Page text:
Google Science Fair finalist explains squid-inspired underwater propulsion

google-sciencefair-finalist-squid-propulsion

Meet [Alex Spiride]. He’s one of the fifteen finalists of the 2013 Google Science Fair. A native of Plano, Texas, [Alex] entered his squid-inspired underwater propulsion system in the 13-14 year old category.

The red cylinder shown in the image inlay is his test rig. It is covered well on his project site linked above. You just need to click around the different pages using the navigation tiles in the upper right to get the whole picture. The propulsion module uses water sprayed out the nozzle to push the enclosure forward. The hull is made of PVC, with a bladder inside which is connected to the nozzle. The bladder is full of water, but the cavity between it and the hull is full of air. Notice the plastic hose which is used to inject pressurized air, squeezing the bladder to propel the water out the nozzle. Pretty neat huh?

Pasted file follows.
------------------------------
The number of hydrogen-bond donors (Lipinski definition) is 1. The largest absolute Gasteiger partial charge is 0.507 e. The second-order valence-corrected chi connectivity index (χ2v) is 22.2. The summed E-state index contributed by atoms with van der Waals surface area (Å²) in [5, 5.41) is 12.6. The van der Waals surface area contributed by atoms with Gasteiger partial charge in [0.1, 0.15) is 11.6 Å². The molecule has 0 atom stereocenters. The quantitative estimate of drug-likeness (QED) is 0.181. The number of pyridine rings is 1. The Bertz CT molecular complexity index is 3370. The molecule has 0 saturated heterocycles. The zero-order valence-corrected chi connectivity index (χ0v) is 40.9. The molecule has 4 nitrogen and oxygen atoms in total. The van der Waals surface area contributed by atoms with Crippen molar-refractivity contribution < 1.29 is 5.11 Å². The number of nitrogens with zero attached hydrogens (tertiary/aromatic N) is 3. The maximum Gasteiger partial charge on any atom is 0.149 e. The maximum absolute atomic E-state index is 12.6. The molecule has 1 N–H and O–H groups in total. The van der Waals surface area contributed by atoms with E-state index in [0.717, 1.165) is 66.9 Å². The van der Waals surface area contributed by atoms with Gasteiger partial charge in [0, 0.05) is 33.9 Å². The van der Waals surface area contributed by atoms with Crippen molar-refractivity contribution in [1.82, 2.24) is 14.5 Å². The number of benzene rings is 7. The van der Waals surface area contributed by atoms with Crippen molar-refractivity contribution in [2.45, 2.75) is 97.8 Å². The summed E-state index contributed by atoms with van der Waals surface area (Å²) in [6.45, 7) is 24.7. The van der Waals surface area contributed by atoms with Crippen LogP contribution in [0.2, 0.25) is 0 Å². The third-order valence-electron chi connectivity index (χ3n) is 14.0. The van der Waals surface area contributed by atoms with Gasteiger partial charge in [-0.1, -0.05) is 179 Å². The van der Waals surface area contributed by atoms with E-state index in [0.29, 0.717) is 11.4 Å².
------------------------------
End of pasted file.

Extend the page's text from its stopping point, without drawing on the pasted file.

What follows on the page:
We think [Alex's] work stands on its own. But we can’t help thinking what the next iteration could look like. We wonder what would happen if you wrapped that bladder in muscle wire? Would it be strong enough to squeeze the bladder?

You can see all fifteen finalists at the GSF announcement page. Just don’t be surprised if you see some of those other projects on our front page in the coming days.

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Science and engineering festival comes to DC

If you’re around the Washington, DC metro area next weekend, here’s something for you. It’s the USA Science and Engineering festival, and if you’ve ever wanted to talk to [Adam] and [Jamie] from Mythbusters, [Bill Nye], and several astronauts, this is where you should be next weekend.